Last Thursday, gov. O’Malley signed the measure that although favorable to medical marijuana does not actually legalize the use of medical marijuana in Maryland. In addition, he also signed the death penalty repeal, bills against cyber bullying, etc. He’s much more liberal than his predecessor, that’s for sure. We have already written about the cannabis situation in Maryland and we thought it had a good shot. It seems we were right. Before the measure reached O’Malley’s desk, it was first voted 42-4 and now Maryland is the 19th medical marijuana state. The green wave is moving slowly but surely.
Wait Until 2016
The distribution of medical marijuana will be limited to medical academic centers as they will be overseeing patients and will be obliged to publish their results after a certain period of time has passed. The bad news is that medical marijuana won’t be available for purchase before 2016, even though the law will be effective starting from October. With all the regulations that need to be implemented, we think that’s a reasonable deadline, but we were hoping for something sooner, none the less. Colorado and Washington didn’t have 3 years to implement their regulations, so we’re kind of spoiled by them.
Little is known so far on the actual benefits of the medical marijuana law in Maryland. Since the measure was signed last week, they are still trying to figure out which restrictions to keep, and which to let slide. One of those restrictions concern caretakers. For instance, if you were looking after a patient who suffers from a debilitating condition and therefore requires medical marijuana, you were viewed as an ordinary citizen. As such, if you were caught with weed, you would be prosecuted, fined or jailed, depending on the amount, previous felonies, etc. According to this new bill, if you can prove that the weed is for a patient and not yourself, you will be released without fines, jail time or any type of repercussions really. A pat on the back would come in nicely, though.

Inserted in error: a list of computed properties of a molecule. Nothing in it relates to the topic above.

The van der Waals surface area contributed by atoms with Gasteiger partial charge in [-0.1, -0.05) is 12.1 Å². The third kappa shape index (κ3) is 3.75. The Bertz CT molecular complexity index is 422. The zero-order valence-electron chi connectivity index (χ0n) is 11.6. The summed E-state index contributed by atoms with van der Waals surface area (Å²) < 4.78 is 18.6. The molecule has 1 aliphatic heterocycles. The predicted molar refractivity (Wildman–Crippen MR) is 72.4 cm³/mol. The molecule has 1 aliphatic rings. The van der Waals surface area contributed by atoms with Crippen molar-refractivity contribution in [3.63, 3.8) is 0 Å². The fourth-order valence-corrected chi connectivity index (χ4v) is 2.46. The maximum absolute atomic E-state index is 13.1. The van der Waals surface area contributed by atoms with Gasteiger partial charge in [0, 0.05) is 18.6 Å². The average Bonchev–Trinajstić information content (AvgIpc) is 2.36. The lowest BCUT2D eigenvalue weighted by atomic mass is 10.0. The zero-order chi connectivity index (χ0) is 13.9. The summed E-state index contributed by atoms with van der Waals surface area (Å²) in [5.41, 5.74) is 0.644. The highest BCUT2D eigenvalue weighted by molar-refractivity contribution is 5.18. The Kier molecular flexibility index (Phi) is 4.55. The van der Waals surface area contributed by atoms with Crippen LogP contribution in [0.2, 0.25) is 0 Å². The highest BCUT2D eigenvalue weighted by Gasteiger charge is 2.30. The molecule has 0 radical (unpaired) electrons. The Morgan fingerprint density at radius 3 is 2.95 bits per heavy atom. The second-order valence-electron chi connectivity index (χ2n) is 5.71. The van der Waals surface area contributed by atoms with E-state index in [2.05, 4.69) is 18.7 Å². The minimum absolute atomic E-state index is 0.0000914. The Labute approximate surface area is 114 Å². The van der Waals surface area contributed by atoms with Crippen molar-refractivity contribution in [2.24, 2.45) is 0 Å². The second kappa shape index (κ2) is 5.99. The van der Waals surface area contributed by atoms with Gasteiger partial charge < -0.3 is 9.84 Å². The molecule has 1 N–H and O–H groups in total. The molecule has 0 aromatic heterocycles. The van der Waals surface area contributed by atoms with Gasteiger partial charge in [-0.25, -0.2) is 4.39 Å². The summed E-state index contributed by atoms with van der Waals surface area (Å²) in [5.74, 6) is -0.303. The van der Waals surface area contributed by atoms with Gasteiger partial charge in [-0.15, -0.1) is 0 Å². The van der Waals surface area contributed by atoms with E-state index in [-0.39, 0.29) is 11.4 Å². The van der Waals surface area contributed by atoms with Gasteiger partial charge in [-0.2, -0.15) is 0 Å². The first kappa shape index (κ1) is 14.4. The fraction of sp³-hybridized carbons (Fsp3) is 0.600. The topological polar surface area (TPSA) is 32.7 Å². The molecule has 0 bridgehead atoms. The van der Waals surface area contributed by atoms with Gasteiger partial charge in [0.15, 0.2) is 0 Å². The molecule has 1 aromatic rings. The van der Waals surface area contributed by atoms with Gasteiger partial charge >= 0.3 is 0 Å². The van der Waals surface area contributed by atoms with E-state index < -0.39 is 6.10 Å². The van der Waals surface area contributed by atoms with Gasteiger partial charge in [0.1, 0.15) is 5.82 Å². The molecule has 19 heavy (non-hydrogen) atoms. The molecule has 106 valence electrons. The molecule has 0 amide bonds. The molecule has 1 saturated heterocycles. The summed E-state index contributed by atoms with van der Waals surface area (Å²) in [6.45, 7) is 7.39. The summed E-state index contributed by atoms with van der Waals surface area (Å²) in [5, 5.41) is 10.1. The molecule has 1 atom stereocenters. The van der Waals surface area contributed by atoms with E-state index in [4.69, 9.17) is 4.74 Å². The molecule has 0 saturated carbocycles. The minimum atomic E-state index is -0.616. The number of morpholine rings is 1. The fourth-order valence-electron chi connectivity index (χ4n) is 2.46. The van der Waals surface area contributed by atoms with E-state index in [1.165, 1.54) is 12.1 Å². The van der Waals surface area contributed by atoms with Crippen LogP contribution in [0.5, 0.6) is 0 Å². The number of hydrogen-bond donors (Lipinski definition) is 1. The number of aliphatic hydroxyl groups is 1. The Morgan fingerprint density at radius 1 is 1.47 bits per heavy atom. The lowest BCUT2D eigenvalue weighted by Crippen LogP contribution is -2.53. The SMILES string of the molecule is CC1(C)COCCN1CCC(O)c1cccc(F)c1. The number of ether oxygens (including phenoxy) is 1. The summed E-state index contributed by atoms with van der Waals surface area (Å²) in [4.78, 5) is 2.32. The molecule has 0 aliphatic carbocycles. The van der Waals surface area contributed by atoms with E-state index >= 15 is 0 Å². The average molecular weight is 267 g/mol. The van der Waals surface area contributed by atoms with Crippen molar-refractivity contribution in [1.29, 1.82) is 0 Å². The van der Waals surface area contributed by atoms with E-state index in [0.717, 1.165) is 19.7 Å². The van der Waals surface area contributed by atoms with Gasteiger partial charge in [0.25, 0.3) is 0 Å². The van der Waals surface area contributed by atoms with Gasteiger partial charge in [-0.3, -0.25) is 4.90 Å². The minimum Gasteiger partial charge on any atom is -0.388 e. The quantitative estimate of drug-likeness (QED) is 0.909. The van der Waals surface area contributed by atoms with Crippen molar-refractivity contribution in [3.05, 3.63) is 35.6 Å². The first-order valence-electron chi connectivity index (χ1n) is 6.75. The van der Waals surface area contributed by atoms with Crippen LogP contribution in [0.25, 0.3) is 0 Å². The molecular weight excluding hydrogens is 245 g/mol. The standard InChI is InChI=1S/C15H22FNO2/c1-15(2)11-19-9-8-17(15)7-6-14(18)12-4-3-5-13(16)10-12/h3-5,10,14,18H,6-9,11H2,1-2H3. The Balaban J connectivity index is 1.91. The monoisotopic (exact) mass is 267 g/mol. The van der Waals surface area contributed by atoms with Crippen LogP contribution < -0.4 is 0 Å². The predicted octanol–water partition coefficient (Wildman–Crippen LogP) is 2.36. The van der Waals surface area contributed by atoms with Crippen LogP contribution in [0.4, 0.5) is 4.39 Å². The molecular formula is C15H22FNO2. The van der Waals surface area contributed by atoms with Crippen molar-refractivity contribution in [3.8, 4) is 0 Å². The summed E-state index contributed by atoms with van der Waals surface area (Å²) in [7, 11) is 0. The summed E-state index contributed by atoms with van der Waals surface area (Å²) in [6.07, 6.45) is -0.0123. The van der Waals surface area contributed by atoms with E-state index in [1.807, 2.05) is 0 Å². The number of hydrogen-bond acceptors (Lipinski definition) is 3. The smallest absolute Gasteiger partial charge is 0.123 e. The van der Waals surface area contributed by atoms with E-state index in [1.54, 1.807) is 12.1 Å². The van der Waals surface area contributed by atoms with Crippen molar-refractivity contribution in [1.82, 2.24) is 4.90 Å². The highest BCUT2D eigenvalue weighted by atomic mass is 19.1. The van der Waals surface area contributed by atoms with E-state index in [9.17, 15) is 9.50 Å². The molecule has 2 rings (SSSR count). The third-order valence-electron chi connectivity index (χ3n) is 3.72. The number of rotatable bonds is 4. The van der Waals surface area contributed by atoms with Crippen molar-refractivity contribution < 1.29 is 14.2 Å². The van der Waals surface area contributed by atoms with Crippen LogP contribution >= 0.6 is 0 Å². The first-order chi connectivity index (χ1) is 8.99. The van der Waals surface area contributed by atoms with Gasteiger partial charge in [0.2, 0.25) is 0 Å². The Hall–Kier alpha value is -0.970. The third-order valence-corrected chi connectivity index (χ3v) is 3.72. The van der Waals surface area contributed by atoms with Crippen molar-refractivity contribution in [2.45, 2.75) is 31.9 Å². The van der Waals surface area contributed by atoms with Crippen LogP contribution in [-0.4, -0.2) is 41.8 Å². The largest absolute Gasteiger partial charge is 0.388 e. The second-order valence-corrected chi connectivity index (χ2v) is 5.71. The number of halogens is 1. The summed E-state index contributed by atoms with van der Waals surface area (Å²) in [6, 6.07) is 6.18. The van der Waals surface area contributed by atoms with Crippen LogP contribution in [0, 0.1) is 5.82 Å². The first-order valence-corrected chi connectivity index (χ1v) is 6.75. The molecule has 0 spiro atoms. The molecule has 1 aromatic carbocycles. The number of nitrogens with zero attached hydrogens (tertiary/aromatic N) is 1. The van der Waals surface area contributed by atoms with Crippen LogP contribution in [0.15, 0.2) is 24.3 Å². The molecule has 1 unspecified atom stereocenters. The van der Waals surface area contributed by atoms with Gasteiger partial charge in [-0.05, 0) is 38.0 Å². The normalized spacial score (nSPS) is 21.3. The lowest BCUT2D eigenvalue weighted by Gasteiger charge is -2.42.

A list of medical conditions that allow the use of medical marijuana is being drafted as well and will be implemented in the new study conducted by one of the medical centers. Some of the patients find it extremely frustrating that the board is supposed to determine who is eligible for the study and who isn’t. For instance, if the board favors rheumatoid arthritis over osteoarthritis, then a lot of patients are bound to be neglected, yet the symptoms are either equal or worse.
Patients vs. Citizens
Pretty much every single patient approves of the new medical marijuana bill, claiming the benefits surely outweigh the possible risk of getting addicted to marijuana. Cancer patients favor it especially, as it helps them withand appetite. Non-cannabis users of Maryland seem to believe that it would lead to other drugs, that kids will have more access to it than before, etc. Basically, their main fear is that the physicians will prescribe drugs even if you came in with a headache. But, then again, they probably haven’t been doing their reading on how Maryland plans to have one of the strictest medical marijuana regulations in the country.